Remember SOPA? It was the bill introduced back in late 2011 that attempted to curb online copyright infrigement; which, in turn, put the Internet into a frenzy. Websites like Wikipedia, Google and Reddit blacked out their pages to protest, and ultimately the bill failed (sigh of relief).
But now, the Obama Administration has introduced a smaller version of SOPA, cutting out the fat and getting straight to the point: the Internet Policy Task Force is proposing to make illegal streaming of copyrighted content a felony. You read right: a FELONY. When broken down (and this is what the record companies want), it would mean that you couldn't upload or stream covers of popular songs on YouTube, or other video sharing sites. Right now, when we illegally stream copyrighted content, it's only considered a violation of "public performance right," which is punishable as a misdemeanor.
So, people who rely on using cover songs to get their voice heard would be pushed back under the rug without any other means of broadcasting themselves—except for writing their own music, of course, but not everyone is gifted with the talent to write. Bills like this are backed by the music and film industry because they believe copyrighted streaming is taking money from their bank accounts, and opponents argue that bills like SOPA skew the sharing of information, which is at the foundation of the Internet.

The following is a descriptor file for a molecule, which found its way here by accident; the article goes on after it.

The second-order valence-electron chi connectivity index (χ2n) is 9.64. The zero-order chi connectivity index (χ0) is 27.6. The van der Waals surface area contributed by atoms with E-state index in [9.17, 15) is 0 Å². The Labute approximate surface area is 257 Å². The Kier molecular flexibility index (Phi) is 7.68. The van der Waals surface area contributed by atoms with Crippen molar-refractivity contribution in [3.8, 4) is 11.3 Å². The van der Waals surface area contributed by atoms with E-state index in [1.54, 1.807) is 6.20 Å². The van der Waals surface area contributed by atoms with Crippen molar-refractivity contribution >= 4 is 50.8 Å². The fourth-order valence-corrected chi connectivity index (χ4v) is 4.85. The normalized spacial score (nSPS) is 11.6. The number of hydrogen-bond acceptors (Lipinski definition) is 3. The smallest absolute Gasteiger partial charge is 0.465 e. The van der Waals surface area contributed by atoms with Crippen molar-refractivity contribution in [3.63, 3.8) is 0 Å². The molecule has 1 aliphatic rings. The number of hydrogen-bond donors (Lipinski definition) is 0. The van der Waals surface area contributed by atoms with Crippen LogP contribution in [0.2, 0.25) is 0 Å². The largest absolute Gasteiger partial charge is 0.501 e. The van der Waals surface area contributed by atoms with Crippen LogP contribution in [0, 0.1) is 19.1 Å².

Even Justin Bieber, who became famous because of his cover songs on YouTube, spoke out against SOPA back in 2011, saying the senator who introduced the bill should be “locked up—put away in cuffs."
Looks like it's time to speak up once again.
UPDATE: here is the text of the proposal from the Internet Policy Task Force, in its entirety. Go to page 45 for the first talk of their suggestion of a felony:
"The Administration and the Copyright Office have both called on Congress to amend the Copyright Act to ensure that illegal streaming to the public can be punished as a felony in the same manner as other types of criminal infringement. The Task Force now repeats that call."
[via Washington Post]